Killing of unarmed 20-year-old reignites debate over 'castle doctrine' lawThe fatal shooting of 20-year-old Bo Morrison has reignited the debate over Wisconsin's newly enacted "castle doctrine," which presumes property owners are acting reasonably if they use force against home invaders or carjackers.
By: By Dee J. Hall, The Wisconsin State Journal, Superior Telegram
The fatal shooting of 20-year-old Bo Morrison has reignited the debate over Wisconsin's newly enacted "castle doctrine," which presumes property owners are acting reasonably if they use force against home invaders or carjackers.
Supporters say the law provides commonsense legal protection from prosecution for people defending themselves in their own homes. They note Morrison's shooting probably would have qualified as self-defense even without the new law.
Critics call the law a "license to kill."
Named for the maxim "a man's home is his castle," the law removes the obligation to retreat from danger before using deadly force if someone is threatened on his or her property. According to the National Rifle Association, 30 states have castle doctrine laws.
Under Wisconsin's law, prosecutors must presume a resident is justified in using force against someone who "forcibly or unlawfully" enters that person's property, car or business.
The measure passed on bipartisan votes of 71-24 in the Assembly and 26-7 in the Senate, and was backed by major police organizations and pro-gun groups. It took effect in late December.
Critics say the law encourages vigilantism and a "shoot first, ask questions later" mentality, which some people believe led to the fatal shooting of Morrison in Slinger on March 3.
Morrison, of West Bend, was shot while hiding from police on a porch after fleeing a party that included underage drinking.
Calling for repeal
Morrison's death came about a week after the fatal shooting in Sanford, Fla., of Trayvon Martin, 17, by a neighborhood watch volunteer who claimed self-defense under that state's more expansive "stand your ground" law. Both victims were black and unarmed, leading to speculation that such laws may lead to unwarranted attacks against young black men.
Some Wisconsin lawmakers are calling for repeal of the castle doctrine, including state Rep. Tamara Grigsby, D-Milwaukee.
"We will never know exactly what happened that night in Slinger," Grigsby said in a statement, "but we do know that the homeowner made a grave error in killing a young man. I fought against the castle doctrine to help prevent tragic gun deaths like this."
But in a 28-page report examining the shooting, Washington County District Attorney Mark Bensen concluded even without the castle doctrine, the homeowner, who was identified as Adam Kind, would have been justified in claiming self-defense because of the circumstances of the shooting.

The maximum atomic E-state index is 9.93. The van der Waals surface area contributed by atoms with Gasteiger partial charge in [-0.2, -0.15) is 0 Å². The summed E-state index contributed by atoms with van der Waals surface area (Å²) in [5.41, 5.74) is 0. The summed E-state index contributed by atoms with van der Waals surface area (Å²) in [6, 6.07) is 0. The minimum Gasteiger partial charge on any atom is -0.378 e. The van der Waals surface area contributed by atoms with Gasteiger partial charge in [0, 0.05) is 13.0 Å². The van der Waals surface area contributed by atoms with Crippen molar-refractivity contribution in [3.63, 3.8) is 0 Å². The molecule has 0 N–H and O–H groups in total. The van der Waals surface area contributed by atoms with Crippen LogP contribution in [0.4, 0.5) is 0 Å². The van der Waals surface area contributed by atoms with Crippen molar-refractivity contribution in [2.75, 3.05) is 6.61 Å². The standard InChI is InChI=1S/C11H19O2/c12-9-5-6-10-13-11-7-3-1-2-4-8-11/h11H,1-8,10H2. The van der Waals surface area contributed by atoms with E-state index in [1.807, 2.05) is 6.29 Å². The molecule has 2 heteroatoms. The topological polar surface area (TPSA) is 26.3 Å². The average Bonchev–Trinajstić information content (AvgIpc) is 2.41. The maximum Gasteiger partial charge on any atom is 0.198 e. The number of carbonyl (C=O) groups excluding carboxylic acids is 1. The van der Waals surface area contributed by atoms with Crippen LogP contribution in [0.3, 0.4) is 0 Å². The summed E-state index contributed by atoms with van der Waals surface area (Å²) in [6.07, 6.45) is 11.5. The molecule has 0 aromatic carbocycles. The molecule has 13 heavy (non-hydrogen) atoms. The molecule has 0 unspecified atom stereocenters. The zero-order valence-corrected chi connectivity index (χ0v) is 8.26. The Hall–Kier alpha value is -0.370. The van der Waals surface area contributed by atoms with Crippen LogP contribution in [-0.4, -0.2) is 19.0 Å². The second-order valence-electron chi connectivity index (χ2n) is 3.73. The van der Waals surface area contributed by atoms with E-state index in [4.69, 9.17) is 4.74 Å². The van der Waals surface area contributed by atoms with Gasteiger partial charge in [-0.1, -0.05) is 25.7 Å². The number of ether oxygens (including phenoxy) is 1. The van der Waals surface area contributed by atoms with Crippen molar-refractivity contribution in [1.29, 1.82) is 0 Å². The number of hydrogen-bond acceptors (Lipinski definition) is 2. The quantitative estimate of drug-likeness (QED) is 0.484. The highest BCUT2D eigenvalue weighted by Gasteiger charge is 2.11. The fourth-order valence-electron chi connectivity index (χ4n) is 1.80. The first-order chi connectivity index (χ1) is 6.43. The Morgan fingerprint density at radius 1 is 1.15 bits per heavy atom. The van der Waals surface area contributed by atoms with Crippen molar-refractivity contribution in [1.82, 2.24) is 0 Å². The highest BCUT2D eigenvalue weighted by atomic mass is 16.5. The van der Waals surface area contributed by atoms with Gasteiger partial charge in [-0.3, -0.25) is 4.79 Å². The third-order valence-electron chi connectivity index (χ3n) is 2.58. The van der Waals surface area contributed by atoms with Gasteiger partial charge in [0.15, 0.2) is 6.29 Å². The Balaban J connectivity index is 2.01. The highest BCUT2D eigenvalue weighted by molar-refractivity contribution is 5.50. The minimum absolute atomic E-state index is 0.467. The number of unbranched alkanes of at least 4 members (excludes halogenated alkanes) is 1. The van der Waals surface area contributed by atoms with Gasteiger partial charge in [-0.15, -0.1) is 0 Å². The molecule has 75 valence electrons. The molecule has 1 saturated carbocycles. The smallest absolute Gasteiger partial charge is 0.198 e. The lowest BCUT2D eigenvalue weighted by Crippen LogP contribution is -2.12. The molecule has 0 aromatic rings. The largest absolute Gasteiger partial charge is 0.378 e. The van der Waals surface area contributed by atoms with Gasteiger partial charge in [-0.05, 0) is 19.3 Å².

Bensen cited several factors in his decision not to issue charges.
Around 1 a.m., Kind warned party-goers at a neighbor's house to turn down their music, then he called police.
About an hour later, Kind heard a noise and thought someone was breaking in -- possibly in retaliation for his alerting the police. His wife, two children and one of their young friends were upstairs. Kind loaded his handgun and was "startled" to come face-to-face with Morrison on his dark, three-season porch, which leads directly into his home.
"The homeowner stated that when the subject took a step toward him, that the homeowner shot him once," Bensen wrote.
Even without the castle doctrine, Bensen concluded the shooting was in self-defense. "The homeowner reasonably believed that the force he utilized ... was necessary to prevent imminent death or great bodily harm to himself," the district attorney said.
The bill's lead sponsor, state Rep. Dean Kaufert, R-Neenah, said a homeowner in such a frightening situation should not have to worry about being prosecuted for protecting himself.
"The law was meant so you wouldn't have to second-guess yourself -- that if you felt threatened you could take action," he said.
Assembly Minority Leader Peter Barca, D-Kenosha, called Morrison's death "tragic" but said, "I support the concept of an individual's right to defend themselves and their family members in their homes against a threat from an intruder."
Critics, including state Rep. Kelda Helen Roys, D-Madison, said the law encourages hasty decisions that can lead to tragedy.
"I knocked on 22,000 doors when I first ran for office" in 2008, Roys said. "I think how different it would have been for me if the castle doctrine were in place and I had been a young black man instead of a young white woman."
(c)2012 The Wisconsin State Journal (Madison, Wis.)
Visit The Wisconsin State Journal (Madison, Wis.) at www.wisconsinstatejournal.com